Take class with a different teacher. I might get some flack here from other yoga instructors for saying this, but it’s okay to explore. It’s okay to skip your regular class and drop-in to another teacher’s class. Each teacher has their own style, their own way of cueing, and their own way of formatting their classes…. going to another teacher’s class gets you out of your rut and out of autopilot. You will likely experience different poses (woohoo!) and different benefits and alignment cues that you can bring back to your regular classes. And hell we all suffer from avidya (ignorance), which means that our own teacher can give us the same message every class and we may not be ready for it, so we don’t hear it… well you might be ready for it in another teacher’s class… or they may word it in a way that it is more relatable to you.
Incorporate more pranayama, meditation and chanting. For most of us, myself included, we get stuck in asana land. I love asana land! It’s fun and pretty and challenging, but sometimes we forget about the other parts of yoga like pranayama, meditation, chanting. Learn some new pranayama (kapalabhati, brahmari, sitali, ratio breathing, etc.). Kick start your meditation practice. There are so many meditation resources out their now (including apps that make it ridiculously easy to practice). Or delve into the world of Bhakti and learn a new chant or two.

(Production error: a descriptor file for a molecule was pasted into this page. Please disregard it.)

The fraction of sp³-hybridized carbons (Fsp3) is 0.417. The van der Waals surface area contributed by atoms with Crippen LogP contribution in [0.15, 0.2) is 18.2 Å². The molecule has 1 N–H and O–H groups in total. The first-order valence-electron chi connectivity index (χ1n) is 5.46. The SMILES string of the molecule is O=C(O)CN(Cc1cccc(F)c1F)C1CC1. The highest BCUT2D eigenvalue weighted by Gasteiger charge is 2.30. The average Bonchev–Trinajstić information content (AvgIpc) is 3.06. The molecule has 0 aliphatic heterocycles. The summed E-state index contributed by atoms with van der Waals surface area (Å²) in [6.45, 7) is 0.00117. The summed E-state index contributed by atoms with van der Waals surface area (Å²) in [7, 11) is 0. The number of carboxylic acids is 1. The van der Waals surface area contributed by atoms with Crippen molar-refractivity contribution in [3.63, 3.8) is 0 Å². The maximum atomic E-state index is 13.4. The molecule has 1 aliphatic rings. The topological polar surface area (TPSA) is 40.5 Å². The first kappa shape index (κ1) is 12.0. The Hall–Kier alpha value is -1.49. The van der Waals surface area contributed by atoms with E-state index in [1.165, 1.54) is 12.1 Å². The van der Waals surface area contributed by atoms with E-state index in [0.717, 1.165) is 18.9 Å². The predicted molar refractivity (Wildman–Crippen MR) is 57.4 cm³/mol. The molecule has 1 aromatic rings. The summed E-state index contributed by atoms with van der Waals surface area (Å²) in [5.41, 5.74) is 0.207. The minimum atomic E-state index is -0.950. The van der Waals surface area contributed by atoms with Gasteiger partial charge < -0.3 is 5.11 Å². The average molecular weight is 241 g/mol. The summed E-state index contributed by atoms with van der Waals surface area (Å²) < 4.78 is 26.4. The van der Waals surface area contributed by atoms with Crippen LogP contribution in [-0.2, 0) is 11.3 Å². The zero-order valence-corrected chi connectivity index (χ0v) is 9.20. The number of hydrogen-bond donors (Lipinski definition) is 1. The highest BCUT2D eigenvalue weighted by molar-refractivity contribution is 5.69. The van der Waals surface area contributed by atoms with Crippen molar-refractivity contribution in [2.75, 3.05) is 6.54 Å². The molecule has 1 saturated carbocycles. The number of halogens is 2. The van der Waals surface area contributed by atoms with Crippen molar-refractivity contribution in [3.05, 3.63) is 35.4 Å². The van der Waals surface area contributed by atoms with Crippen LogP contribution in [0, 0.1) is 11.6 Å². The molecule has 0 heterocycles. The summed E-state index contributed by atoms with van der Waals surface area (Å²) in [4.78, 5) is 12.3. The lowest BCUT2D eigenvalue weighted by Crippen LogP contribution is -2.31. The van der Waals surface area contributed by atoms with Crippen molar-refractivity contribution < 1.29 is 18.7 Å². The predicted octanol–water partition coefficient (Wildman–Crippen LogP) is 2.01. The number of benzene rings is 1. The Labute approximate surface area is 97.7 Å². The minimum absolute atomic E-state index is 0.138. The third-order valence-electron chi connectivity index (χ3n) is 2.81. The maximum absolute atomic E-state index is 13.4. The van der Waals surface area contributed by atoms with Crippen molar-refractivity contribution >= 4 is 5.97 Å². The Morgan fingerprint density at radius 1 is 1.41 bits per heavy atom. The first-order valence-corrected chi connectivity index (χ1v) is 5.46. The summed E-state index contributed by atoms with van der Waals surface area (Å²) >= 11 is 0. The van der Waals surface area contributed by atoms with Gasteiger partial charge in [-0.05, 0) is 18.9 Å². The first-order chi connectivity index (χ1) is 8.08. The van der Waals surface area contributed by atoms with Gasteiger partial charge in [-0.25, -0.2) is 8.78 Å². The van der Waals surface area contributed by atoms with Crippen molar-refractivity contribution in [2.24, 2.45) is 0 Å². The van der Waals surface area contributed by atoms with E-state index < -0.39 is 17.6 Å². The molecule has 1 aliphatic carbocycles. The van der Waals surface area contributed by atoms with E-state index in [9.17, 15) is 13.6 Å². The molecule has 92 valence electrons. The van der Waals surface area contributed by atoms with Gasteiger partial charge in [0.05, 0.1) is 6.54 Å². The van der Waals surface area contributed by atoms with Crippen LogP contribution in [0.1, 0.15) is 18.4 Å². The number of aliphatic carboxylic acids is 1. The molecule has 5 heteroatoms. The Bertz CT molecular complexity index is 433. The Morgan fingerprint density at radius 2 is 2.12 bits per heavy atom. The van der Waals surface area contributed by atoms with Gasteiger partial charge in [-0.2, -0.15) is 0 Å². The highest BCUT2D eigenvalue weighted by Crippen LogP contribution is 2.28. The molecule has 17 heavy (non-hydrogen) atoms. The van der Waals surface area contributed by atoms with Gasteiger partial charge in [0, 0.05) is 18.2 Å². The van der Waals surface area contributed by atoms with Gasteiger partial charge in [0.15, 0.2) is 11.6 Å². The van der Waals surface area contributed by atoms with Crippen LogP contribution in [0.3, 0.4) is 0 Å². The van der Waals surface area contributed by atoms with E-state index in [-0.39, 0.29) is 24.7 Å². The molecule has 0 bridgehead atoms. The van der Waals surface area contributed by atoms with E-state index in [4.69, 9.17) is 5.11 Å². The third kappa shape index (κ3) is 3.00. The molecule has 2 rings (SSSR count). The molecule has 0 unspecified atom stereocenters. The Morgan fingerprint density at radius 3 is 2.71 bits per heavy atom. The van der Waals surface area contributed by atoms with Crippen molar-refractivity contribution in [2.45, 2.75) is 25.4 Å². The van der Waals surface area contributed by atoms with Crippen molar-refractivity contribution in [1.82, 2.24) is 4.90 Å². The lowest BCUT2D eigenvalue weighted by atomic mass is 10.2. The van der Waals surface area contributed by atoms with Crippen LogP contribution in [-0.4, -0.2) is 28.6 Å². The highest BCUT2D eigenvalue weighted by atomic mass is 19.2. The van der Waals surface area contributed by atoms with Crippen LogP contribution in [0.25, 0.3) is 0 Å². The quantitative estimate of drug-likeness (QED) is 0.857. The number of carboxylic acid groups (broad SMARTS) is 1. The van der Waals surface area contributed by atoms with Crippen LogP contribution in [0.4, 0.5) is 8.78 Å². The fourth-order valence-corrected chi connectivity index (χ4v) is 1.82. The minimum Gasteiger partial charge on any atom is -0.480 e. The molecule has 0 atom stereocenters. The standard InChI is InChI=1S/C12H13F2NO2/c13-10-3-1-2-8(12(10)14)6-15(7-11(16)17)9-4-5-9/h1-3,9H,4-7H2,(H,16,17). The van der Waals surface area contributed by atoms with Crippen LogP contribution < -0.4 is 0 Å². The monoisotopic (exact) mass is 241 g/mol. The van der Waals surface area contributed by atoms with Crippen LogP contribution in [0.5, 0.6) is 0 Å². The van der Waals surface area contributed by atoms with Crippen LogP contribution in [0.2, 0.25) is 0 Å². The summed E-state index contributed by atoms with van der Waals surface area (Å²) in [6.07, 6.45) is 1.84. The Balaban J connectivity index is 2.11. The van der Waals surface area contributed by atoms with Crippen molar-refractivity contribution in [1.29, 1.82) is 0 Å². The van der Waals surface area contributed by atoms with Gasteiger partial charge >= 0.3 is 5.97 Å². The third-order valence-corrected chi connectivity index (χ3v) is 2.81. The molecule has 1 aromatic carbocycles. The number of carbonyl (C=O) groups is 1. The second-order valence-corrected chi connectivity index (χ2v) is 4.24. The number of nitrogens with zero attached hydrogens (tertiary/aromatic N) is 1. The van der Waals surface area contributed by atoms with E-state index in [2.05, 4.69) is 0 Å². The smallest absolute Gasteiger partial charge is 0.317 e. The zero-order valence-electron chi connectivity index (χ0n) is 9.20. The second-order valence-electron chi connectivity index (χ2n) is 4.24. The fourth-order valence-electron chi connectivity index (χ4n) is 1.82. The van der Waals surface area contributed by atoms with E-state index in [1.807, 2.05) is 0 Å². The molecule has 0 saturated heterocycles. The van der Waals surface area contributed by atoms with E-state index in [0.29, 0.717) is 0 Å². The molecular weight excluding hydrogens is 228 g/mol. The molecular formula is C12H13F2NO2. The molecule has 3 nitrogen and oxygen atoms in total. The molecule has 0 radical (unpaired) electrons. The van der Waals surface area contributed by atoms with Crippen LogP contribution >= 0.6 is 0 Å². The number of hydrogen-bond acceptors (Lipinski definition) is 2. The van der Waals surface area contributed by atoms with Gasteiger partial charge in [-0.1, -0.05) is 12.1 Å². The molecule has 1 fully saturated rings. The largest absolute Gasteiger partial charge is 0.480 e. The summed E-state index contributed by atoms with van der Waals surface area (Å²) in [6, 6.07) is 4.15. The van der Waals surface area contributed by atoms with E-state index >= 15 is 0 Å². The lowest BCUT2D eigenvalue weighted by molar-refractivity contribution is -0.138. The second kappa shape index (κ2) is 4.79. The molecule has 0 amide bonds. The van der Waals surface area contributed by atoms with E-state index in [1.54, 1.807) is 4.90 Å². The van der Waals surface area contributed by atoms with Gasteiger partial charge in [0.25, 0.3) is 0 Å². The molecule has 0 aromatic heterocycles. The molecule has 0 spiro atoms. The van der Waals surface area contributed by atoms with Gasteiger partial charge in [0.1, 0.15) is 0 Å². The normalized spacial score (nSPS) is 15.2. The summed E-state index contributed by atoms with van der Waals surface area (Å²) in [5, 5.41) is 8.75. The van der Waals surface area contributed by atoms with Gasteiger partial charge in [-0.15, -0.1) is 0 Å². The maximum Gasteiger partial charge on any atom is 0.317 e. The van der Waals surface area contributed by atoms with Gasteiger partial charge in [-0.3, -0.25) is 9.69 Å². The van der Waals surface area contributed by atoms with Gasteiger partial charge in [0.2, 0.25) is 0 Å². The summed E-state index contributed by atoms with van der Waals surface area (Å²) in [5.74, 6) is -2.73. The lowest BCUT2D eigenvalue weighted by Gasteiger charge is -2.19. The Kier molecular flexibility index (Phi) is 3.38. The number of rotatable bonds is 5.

Go on a retreat. Attending a yoga retreat (or teacher training) is a great way to get your asana in gear! It’s okay to spend a little extra money on YOU, on YOUR development, on YOUR growth. Don’t feel guilty about it. Go on a retreat with your favorite teacher OR one you’ve been following on social media OR be bold and courageous and book with someone you find online in a destination you’ve always wanted to check out (I would recommend doing some homework before you hand over your hard earned cash though).
Try a new-to-you style of yoga. If you always practice Bikram, try vinyasa. If you always practice vinyasa, try yin. Maybe delve into the world of Ashtanga Yoga… why not? Be adventurous in your yoga practice.